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  • Hi this is tutor Nick P and this is lesson 301. Today we're going to look at

  • the difference between notorious and infamous. Actually this one really is

  • more difficult than usual. Because clearly both words mean famous for

  • something bad and I do even think that there's a lot of even native speakers

  • that you kind of use them interchangeably and don't see much of a

  • difference. But from research I can find some subtle differences where some

  • might be more likely to be used in one situation than another. So that's what

  • I'll cover here. All right. Well first of all, of course, notorious means you know

  • well-known for something bad. Something discreditable you know, something that

  • would bring down your reputation basically. Make your reputation or your

  • image seem worse. Let's continue here. Some dictionaries claim notorious is

  • more likely to use for people in the present time. So if you're still alive

  • right now and you're talking about somebody that's still alive right now,

  • like a notorious a bank robber for example. We'd probably be more likely to

  • say a notorious bank robber than an infamous bank robber. That's , that's you

  • know robbing banks right now in the present time or the recent past. Not too

  • long ago. Okay. Infamous tends to be used more for former times. You know maybe

  • more like a hundred or several hundred years ago or possibly even thousands of

  • years ago. It's a little more likely. So there's some subtle differences where

  • you're more likely to see one than the other. But again since it's so close and

  • so since a lot of native speakers almost think of them as the same. Don't be

  • surprised if you see examples that would go against what they say here. Okay. Let

  • me continue. Though some other experts claim infamous is stronger and that it

  • carries a connotation of evil or wicked. Remember connotation that means those

  • are feelings that's connected to the word. So I think in situations where

  • we're saying somebody's famous for something bad

  • in kind of an evil or wicked way. infamous would be more likely used

  • That's what they're saying. When using infamous , the speaker is often

  • making a moral judgment too. That they're judging how terrible they are. Some

  • dictionaries claim infamous is more literary than notorious. It means that

  • you're more likely to see it written than spoken.

  • That's what literary means. So you'll see it in older articles or written articles.

  • You know, old books or historical documents or whatever than notorious . And

  • let's look at some examples which would you know, reflect the these, these notes

  • or these tips here. She is notorious for being late. All right. Well this is probably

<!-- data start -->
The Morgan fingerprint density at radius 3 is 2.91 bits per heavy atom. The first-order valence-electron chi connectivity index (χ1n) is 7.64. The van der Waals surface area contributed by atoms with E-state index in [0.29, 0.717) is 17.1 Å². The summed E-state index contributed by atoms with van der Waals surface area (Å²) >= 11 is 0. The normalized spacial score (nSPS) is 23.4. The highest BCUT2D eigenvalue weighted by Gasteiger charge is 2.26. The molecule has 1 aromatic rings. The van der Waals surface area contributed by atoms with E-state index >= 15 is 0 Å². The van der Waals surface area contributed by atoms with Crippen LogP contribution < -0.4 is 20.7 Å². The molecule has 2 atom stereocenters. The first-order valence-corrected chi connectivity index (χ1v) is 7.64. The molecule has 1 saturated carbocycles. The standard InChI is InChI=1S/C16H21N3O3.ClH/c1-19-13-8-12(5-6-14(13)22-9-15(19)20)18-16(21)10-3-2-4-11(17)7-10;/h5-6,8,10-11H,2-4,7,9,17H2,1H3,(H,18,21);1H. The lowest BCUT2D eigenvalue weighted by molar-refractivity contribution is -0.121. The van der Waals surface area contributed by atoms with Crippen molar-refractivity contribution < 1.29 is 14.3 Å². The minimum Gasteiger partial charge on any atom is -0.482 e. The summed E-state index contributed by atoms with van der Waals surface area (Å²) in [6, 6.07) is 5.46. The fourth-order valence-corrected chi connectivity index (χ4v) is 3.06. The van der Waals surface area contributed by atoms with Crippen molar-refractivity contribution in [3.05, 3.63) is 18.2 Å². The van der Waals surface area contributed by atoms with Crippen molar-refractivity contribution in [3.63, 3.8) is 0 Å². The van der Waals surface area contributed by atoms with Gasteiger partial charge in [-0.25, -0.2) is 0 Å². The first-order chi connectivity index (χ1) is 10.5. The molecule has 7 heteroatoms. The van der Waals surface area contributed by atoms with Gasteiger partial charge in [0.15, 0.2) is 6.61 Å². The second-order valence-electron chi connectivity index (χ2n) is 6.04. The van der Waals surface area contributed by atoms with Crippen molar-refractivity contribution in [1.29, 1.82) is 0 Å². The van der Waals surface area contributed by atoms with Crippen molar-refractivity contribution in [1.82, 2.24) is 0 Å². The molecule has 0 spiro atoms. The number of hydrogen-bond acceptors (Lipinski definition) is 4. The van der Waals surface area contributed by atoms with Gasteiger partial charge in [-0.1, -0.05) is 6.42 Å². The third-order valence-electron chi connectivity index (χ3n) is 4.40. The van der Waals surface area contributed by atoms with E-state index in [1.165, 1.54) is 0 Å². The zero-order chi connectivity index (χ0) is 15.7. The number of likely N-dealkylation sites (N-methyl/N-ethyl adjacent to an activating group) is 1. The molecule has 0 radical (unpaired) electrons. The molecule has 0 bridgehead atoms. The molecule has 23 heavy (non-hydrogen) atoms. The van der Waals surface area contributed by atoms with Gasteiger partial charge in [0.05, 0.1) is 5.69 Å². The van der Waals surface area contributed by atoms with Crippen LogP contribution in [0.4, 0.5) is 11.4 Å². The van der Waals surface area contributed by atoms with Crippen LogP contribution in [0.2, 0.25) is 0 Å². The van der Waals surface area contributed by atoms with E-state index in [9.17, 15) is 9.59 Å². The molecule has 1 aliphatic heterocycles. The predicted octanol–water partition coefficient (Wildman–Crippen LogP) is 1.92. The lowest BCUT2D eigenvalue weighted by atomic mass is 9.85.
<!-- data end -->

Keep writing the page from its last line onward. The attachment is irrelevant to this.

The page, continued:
• present time. This is bad. It's, it hurt somebody's reputation, not particularly

  • evil. So we wouldn't normally say she is infamous for being late. We're a little

  • more likely to say she is notorious for being late. Lawyers are notorious for not

  • being truthful, even though to be honest that's probably part of their job too.

  • But still they got a bad reputation for that and a lot of people often joke

  • about how you can't trust lawyers and lawyers always lie. Okay. And again

  • this is a little more likely to be present time too The Paris Metro is

  • notorious for pickpockets. Yeah. It's got a bad reputation. That it's had a lot of

  • pickpockets over the years on the Metro, on there you known Subway's system. So

  • again, this is more like present time. This is also bad. This is a crime. I don't

  • know if I would put it in the I don't think I'd say the wicked or evil

  • category. But it's still bad. It still hurts somebody's reputation. Let's look

  • at number four. Dracula or Vald the Impaler. Yeah. This is actually some

  • people say this is where I guess Brahm Stroker. Was he the first one that

  • wrote the first Dracula ? Where he kind of got the name from. This, this was actually

  • a real prince who was very , very evil. Vlad the Impaler.

  • I think he used to like to impale his victims I think he crucified them and

  • stabbed them. And they were stories about where maybe he might like drink some of

  • their blood and dip bread in their blood. So yeah. That sounds a bit evil and

  • really pretty terrible. So you might you would you might be a

  • little more likely to use infamous and he was hundreds of years ago too. It was a

  • long time ago. So for several reasons infamous would probably be more likely

  • to be used here. So Dracula or Vlad the Impaler was infamous for the way he

  • tortured his enemies or killed them. mm-hmm And the last one here. Benedict Arnold was

  • an infamous traitor. Yeah. This was during the Revolutionary War.

  • Benedict Arnold was always famous for that. So somebody might be making a moral

  • judgment against him.He betrayed the country. Betrayed you know, the people he

  • was supposed to be with so again and this was also you know hundreds at least

  • about you know , several hundred years ago. So okay. Well anyway, I hope you can see

  • somewhat of a difference like I said it's a little tough because in even in

  • some native people's minds they don't often see a big difference between these

  • two. But these are just some hints where one is more likely to be used than the

  • other. Anyway, I hope you got it. I hope it's clear. Thank you for your time. Bye-bye.

Hi this is tutor Nick P and this is lesson 301. Today we're going to look at


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英語導師Nick P. Lesson (301) The Difference Between Notorious and Infamous (臭名昭著和聲名狼藉的區別) (English Tutor Nick P. Lesson (301) The Difference Between Notorious and Infamous)

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    anitawu12 發佈於 2021 年 01 月 14 日